- A hot shower also acts as a natural decongestant to relieve cold symptoms, since the hot steam moisturises nasal passages.
- Under the weather and running a slight fever? A hot shower might be what you need to help break your fever and bring your temperature back to normal.
In favour of the cooler option:
- Cold showers – as unbearable as they are – are actually really good for our bodies. Turning your shower cold for the last five minutes can help ‘shock’ your body awake. This instant change in temperature relieves your body of fatigue and increases your mental alertness.
- A ’cooler’ shower (around 20 °C) for two to three minutes once or twice daily is recommended by researchers as a treatment for depression. Just make sure you check in with your doctor before testing this out.
- On the more vain side of the spectrum, cold showers are better for our hair and skin. Where a hot shower can dry things out, cold showers hydrate and help with split ends and dry skin. I also have it on good authority that rinsing your shampoo out with cooler water places less stress on your hair, leaving your hair in a more sleek condition. All of those beautiful sleek looking seals can’t be wrong.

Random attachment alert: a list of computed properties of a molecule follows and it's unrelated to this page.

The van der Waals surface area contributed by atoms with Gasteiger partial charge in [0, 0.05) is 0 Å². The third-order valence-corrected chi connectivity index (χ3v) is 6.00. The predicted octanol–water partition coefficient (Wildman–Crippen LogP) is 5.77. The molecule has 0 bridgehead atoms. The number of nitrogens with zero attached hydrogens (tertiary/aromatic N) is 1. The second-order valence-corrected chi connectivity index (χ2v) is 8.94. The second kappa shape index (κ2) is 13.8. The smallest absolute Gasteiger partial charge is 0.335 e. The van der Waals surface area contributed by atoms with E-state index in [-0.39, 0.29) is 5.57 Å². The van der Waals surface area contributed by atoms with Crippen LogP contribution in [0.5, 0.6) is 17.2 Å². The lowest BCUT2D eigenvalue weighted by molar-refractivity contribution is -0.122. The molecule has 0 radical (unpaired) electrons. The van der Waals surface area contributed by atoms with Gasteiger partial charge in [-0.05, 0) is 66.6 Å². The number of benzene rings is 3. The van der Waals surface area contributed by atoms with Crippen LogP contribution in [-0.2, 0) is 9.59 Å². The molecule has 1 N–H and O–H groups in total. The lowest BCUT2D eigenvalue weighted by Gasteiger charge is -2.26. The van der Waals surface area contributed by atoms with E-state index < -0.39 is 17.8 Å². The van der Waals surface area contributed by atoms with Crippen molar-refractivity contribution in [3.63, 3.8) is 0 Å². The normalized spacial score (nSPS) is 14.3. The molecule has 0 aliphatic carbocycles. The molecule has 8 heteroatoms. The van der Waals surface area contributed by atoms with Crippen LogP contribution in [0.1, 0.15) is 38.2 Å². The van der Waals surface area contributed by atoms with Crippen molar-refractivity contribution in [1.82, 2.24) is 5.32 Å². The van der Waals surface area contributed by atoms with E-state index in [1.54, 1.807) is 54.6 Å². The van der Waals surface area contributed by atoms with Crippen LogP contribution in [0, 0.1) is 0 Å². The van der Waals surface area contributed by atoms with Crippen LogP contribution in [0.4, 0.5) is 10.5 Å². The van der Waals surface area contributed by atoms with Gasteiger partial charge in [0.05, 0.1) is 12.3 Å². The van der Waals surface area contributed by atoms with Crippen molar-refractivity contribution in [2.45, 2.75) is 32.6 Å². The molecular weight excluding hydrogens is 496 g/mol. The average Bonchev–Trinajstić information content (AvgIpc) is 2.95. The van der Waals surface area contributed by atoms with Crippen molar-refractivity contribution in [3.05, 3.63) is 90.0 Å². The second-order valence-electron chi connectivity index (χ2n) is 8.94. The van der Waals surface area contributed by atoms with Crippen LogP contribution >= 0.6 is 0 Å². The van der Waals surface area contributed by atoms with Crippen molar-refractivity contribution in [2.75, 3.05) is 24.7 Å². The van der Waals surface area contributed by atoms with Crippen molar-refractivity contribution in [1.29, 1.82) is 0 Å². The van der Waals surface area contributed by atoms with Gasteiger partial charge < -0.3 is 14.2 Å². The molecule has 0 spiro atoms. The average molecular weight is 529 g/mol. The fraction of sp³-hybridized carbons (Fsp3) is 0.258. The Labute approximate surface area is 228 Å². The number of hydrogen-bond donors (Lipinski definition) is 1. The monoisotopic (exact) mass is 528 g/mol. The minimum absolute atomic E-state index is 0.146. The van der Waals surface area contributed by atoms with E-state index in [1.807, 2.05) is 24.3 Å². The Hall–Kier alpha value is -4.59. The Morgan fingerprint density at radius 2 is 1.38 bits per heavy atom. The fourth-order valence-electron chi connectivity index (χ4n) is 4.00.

Whichever works for you, a cautionary note – no, I wouldn’t suggest that you filch the company water cooler or boiler to test out the hot or cold shower theory. That water’s for drinking, dear, not bathing.
Last week in Part I, we were all about bad nutrition and productivity and skipping lunch. This week, the debate continues with mentions of the (for some) dreaded broccoli, superfoods and eating well at work.